About Shaily Kumar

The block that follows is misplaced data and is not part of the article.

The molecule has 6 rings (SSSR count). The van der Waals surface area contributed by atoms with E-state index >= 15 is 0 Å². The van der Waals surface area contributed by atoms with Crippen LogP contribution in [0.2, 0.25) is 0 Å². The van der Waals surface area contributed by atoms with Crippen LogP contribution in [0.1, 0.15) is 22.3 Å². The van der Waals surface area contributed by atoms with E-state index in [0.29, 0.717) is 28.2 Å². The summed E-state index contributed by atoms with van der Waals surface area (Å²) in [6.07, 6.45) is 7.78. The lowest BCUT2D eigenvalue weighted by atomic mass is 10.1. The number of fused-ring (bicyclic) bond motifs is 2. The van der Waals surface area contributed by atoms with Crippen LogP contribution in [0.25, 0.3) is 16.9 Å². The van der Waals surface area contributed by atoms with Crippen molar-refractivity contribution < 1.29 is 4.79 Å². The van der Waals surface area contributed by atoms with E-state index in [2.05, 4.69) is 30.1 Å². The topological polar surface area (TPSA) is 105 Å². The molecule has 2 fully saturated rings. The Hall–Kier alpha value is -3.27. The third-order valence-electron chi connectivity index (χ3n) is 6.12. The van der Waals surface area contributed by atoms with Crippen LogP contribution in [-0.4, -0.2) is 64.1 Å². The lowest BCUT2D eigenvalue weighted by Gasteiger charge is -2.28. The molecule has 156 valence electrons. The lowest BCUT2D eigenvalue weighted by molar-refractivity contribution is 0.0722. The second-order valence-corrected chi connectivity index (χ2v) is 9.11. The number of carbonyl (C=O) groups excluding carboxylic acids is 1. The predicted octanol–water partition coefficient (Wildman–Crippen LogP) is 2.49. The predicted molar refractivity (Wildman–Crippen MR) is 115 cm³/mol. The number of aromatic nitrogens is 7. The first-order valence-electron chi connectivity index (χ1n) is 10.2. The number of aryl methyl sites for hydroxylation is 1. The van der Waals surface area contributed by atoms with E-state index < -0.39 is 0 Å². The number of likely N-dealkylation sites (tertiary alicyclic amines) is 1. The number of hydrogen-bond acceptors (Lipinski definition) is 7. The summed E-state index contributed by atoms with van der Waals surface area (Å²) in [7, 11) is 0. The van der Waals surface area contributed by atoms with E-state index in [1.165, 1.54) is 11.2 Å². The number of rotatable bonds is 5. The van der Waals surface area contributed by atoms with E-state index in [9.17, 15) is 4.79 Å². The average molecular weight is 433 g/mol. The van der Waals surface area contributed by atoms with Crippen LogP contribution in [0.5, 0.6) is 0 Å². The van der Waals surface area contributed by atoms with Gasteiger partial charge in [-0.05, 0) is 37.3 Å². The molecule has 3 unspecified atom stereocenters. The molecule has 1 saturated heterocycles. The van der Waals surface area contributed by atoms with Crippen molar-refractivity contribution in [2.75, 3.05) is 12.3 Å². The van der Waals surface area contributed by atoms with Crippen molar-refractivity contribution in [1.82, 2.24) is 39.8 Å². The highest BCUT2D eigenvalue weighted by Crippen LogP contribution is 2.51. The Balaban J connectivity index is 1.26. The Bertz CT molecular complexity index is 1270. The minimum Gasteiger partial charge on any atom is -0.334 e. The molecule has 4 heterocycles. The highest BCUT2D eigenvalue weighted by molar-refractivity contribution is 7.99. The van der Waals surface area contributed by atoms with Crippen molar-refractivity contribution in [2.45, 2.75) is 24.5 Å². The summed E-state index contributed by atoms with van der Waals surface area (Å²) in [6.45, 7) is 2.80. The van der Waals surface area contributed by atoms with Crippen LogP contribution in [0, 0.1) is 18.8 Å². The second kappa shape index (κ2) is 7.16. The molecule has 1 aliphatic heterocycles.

Shailendra has been on a quest to help organisations make money out of data and has generated an incremental value of over one billion dollars through analytics and cognitive processes. With a global experience of more than two decades, Shailendra has worked with a myriad of Corporations, Consulting Services and Software Companies in various industries like Retail, Telecommunications, Financial Services and Travel - to help them realise incremental value hidden in zettabytes of data. He has published multiple articles in international journals about Analytics and Cognitive Solutions; and recently published “Making Money out of Data” which showcases five business stories from various industries on how successful companies make millions of dollars in incremental value using analytics. Prior to joining SAP, Shailendra was Partner / Analytics & Cognitive Leader, Asia at IBM where he drove the cognitive business across Asia. Before joining IBM, he was the Managing Director and Analytics Lead at Accenture delivering value to its clients across Australia and New Zealand. Coming from the industry, Shailendra held key Executive positions driving analytics at Woolworths and Coles in the past. Please feel to connect on: Linkedin: http://linkedin.com/in/shaily Twitter: https://twitter.com/meisshaily